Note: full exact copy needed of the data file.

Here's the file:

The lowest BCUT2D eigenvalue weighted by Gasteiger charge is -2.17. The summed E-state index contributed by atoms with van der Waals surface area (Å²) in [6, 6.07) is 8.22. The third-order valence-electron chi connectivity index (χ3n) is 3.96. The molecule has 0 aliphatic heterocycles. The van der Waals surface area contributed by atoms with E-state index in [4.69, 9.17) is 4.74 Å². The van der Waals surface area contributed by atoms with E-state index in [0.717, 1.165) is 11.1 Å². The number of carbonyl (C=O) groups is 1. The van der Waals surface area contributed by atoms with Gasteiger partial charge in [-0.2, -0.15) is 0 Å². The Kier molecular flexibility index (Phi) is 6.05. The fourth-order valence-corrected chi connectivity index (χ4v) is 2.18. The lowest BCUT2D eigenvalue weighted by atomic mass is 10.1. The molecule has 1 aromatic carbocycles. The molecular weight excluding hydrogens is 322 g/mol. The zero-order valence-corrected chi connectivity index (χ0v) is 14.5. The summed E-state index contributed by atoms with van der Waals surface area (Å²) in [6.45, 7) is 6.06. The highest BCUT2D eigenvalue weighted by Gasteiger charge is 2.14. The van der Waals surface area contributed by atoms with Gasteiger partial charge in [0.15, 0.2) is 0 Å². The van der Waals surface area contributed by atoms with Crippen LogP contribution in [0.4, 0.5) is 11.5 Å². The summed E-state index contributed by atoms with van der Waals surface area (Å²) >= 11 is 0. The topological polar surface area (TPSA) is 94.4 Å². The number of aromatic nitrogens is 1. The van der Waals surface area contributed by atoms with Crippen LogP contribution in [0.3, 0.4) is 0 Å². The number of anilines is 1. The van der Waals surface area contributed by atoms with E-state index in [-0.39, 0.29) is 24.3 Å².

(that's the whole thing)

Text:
The lowest BCUT2D eigenvalue weighted by Gasteiger charge is -2.17. The summed E-state index contributed by atoms with van der Waals surface area (Å²) in [6, 6.07) is 8.22. The third-order valence-electron chi connectivity index (χ3n) is 3.96. The molecule has 0 aliphatic heterocycles. The van der Waals surface area contributed by atoms with E-state index in [4.69, 9.17) is 4.74 Å². The van der Waals surface area contributed by atoms with E-state index in [0.717, 1.165) is 11.1 Å². The number of carbonyl (C=O) groups is 1. The van der Waals surface area contributed by atoms with Gasteiger partial charge in [-0.2, -0.15) is 0 Å². The Kier molecular flexibility index (Phi) is 6.05. The fourth-order valence-corrected chi connectivity index (χ4v) is 2.18. The lowest BCUT2D eigenvalue weighted by atomic mass is 10.1. The molecule has 1 aromatic carbocycles. The molecular weight excluding hydrogens is 322 g/mol. The zero-order valence-corrected chi connectivity index (χ0v) is 14.5. The summed E-state index contributed by atoms with van der Waals surface area (Å²) in [6.45, 7) is 6.06. The highest BCUT2D eigenvalue weighted by Gasteiger charge is 2.14. The van der Waals surface area contributed by atoms with Gasteiger partial charge in [0.15, 0.2) is 0 Å². The van der Waals surface area contributed by atoms with Crippen LogP contribution in [0.4, 0.5) is 11.5 Å². The summed E-state index contributed by atoms with van der Waals surface area (Å²) >= 11 is 0. The topological polar surface area (TPSA) is 94.4 Å². The number of aromatic nitrogens is 1. The van der Waals surface area contributed by atoms with Crippen LogP contribution in [0.3, 0.4) is 0 Å². The number of anilines is 1. The van der Waals surface area contributed by atoms with E-state index in [-0.39, 0.29) is 24.3 Å².